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THEASP.NET PLATFORMPOWERSmillions of websites around the world today, and is perhaps one of the most productive platforms for web development. During the nearly ten years of its development and use, ASP.NET has formed around itself a strong community and vibrant ecosystem of developers.

The page framework and the associated server controls framework are quintessential to the success of ASP.NET and its developer experience, programming model, and extensibility. Writing this Foreword brings back memories of early ASP.NET days, and reminds me of the continued evolution of the framework as a platform alongside the Web.

In the late 1990s, the Web was very much a nascent application platform.

Browsers brought potential for new levels of reach, but offered few and varying degrees of capabilities (remember HTML3.2?), and concepts such as “stateless programming model” presented an odd paradigm shift. Server controls provided a set of familiar abstractions and created a componentbased rapid application development (RAD) programming experience for the Web (à la Visual Basic) and allowed developers to feel at home as they started to look to the Web to build the next generation of data-driven applications.

Flash forward a few years, and in 2006, the AJAX buzz created a renewed interest in the Web as theapplication platform. Today, AJAX is mainstream and, quite literally, everywhere. It enables building interactive experiences that users have come to expect. Still, it brings new but similar xxv challenges: varying browser APIs and an unfamiliar script-based programming model. Once again, ASP.NET (and in particular, server controls) provided a mechanism for creating a productive development model for incorporating AJAX-based techniques, and for encapsulating server and client behaviors into a familiar and consistent component model.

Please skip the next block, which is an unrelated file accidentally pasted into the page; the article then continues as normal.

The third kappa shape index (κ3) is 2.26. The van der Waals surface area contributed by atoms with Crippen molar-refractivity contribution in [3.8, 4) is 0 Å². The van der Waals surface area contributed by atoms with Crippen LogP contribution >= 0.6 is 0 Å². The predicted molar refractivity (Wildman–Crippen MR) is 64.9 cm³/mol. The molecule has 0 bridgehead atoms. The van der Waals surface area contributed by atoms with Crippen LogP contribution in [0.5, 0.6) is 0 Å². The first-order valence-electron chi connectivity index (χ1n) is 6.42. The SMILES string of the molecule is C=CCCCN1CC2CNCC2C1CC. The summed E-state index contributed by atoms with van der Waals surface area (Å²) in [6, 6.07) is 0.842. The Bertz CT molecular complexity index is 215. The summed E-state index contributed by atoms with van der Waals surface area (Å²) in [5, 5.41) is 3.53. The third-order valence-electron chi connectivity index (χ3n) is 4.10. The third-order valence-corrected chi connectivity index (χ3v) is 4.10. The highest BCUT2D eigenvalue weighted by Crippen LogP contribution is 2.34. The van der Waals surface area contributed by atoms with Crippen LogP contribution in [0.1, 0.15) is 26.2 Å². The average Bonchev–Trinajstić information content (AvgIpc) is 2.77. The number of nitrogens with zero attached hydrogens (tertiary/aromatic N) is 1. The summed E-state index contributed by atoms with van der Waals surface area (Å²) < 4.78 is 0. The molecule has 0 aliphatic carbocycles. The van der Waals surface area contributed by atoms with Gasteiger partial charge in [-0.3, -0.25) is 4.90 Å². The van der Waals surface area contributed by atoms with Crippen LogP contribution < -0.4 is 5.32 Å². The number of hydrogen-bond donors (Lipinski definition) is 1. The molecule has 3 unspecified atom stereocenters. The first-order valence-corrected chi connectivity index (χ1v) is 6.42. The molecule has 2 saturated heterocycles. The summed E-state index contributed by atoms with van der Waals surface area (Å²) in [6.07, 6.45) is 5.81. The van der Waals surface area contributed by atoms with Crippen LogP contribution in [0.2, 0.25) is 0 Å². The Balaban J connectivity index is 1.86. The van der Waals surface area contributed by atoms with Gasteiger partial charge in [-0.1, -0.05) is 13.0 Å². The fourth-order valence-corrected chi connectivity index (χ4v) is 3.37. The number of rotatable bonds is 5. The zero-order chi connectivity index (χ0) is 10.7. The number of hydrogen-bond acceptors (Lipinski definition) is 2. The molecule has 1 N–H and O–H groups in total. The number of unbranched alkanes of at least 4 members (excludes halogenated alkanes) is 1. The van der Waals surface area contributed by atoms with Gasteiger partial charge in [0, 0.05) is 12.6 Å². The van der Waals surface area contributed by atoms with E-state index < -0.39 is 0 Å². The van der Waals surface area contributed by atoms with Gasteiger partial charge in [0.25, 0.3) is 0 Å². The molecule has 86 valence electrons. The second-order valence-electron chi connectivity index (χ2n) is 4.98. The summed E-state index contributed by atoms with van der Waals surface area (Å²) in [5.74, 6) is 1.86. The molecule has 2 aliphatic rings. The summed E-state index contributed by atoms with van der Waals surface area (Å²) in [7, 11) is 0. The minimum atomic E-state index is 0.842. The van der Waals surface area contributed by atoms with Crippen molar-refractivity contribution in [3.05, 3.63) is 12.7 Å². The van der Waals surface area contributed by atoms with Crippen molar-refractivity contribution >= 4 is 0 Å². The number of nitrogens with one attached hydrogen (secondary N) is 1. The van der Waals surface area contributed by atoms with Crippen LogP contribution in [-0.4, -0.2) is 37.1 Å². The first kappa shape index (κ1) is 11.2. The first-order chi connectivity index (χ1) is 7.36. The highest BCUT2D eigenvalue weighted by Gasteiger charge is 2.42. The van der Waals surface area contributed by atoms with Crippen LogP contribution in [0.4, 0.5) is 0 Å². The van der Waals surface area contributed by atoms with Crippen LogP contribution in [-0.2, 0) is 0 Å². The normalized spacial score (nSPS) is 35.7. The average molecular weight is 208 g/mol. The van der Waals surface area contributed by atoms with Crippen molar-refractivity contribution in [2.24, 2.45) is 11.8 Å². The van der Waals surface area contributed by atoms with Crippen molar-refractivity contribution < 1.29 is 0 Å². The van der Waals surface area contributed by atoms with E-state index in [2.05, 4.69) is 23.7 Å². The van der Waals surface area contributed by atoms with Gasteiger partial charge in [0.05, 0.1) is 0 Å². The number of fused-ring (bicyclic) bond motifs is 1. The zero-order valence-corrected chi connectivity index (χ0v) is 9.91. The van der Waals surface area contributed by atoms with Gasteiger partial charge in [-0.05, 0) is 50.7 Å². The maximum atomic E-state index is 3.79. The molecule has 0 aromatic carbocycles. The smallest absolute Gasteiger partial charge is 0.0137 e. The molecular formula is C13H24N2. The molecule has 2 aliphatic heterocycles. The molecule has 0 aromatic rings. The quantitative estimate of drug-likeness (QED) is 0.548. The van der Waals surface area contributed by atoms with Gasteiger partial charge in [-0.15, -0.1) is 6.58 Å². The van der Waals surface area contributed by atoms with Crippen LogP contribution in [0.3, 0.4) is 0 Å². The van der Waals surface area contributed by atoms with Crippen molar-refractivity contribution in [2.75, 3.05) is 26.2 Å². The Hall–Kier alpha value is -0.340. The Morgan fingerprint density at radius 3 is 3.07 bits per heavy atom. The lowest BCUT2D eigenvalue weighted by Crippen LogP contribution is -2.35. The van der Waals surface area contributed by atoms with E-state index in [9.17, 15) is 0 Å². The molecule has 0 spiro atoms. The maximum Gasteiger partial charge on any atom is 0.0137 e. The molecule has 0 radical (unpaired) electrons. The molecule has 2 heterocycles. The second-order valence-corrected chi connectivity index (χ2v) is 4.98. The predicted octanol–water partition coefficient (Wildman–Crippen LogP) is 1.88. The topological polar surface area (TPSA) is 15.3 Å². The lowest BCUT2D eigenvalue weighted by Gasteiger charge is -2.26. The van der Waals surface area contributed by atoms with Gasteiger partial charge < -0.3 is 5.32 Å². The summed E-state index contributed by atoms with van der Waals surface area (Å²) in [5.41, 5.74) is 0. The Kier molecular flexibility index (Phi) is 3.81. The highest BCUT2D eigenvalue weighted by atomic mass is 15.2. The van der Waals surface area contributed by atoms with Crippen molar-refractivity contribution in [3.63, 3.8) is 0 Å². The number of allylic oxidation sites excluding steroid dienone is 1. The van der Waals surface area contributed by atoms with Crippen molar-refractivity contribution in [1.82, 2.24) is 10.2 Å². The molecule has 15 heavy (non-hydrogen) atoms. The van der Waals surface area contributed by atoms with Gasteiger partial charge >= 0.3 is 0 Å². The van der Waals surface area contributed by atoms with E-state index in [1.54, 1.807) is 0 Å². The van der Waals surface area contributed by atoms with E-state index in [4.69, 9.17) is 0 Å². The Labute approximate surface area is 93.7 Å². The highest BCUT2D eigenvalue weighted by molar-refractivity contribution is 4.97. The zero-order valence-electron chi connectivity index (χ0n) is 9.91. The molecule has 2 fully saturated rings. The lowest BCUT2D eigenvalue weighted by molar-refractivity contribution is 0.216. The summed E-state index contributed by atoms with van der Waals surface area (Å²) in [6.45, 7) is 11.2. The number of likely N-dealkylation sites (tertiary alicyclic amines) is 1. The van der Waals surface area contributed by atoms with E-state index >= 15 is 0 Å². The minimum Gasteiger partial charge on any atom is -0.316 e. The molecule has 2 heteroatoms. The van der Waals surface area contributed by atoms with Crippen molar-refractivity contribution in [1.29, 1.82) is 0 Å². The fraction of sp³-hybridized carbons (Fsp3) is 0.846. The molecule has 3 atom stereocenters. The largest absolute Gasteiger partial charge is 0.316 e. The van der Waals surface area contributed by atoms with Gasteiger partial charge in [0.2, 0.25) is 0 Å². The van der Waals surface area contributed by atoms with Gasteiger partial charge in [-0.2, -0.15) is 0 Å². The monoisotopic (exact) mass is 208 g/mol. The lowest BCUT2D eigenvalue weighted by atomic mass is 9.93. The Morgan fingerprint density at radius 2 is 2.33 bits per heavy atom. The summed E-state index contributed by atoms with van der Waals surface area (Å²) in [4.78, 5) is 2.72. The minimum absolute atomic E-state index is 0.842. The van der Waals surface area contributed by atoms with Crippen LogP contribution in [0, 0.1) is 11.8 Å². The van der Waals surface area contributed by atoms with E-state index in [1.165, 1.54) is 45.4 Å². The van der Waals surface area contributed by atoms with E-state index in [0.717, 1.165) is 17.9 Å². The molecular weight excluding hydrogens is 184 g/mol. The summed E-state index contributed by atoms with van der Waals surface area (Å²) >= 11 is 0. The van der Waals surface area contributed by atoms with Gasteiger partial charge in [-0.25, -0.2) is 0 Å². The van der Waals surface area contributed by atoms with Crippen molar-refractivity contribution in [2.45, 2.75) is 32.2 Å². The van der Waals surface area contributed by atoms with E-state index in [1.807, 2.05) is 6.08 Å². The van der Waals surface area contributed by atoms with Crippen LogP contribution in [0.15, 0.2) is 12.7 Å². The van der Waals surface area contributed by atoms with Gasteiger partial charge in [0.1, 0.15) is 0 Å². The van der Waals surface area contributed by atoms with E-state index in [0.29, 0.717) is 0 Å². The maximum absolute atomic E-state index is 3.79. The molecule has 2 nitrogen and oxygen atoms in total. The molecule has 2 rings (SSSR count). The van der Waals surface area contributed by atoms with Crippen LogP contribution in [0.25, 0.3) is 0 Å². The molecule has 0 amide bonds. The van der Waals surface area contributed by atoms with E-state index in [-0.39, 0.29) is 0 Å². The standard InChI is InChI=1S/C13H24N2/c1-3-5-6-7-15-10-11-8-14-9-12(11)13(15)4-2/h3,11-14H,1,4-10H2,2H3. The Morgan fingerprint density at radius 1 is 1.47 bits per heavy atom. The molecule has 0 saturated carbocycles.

ASP.NET provides an end-to-end AJAX story. Traditional server controls create a simple server-centric AJAX programming model, but they are just a part of the story. This new generation of server controls leverages an AJAX script framework that independently enables a client-centric AJAX programming model. The core framework is complemented by the AJAX Control Toolkit, which offers both a compelling set of out-of-the-box components and an open source project for further developing the ASP.NET AJAX stack. I am excited to see this end-to-end story uncovered and unfold itself over the course of this book.

In this book, Adam and Joel focus on providing a beyond-the-basics drill down of the inner workings and extensibility of the ASP.NET AJAX framework by covering the programming patterns established by the script framework, the architecture, and the techniques to create AJAX-enabled server controls. They also cover advanced but still relevant topics such as localization and error handling. By providing a conceptual guide to understanding and extending the framework, this book is sure to serve any application or component developer who is looking to unlock the true potential of ASP.NET AJAX.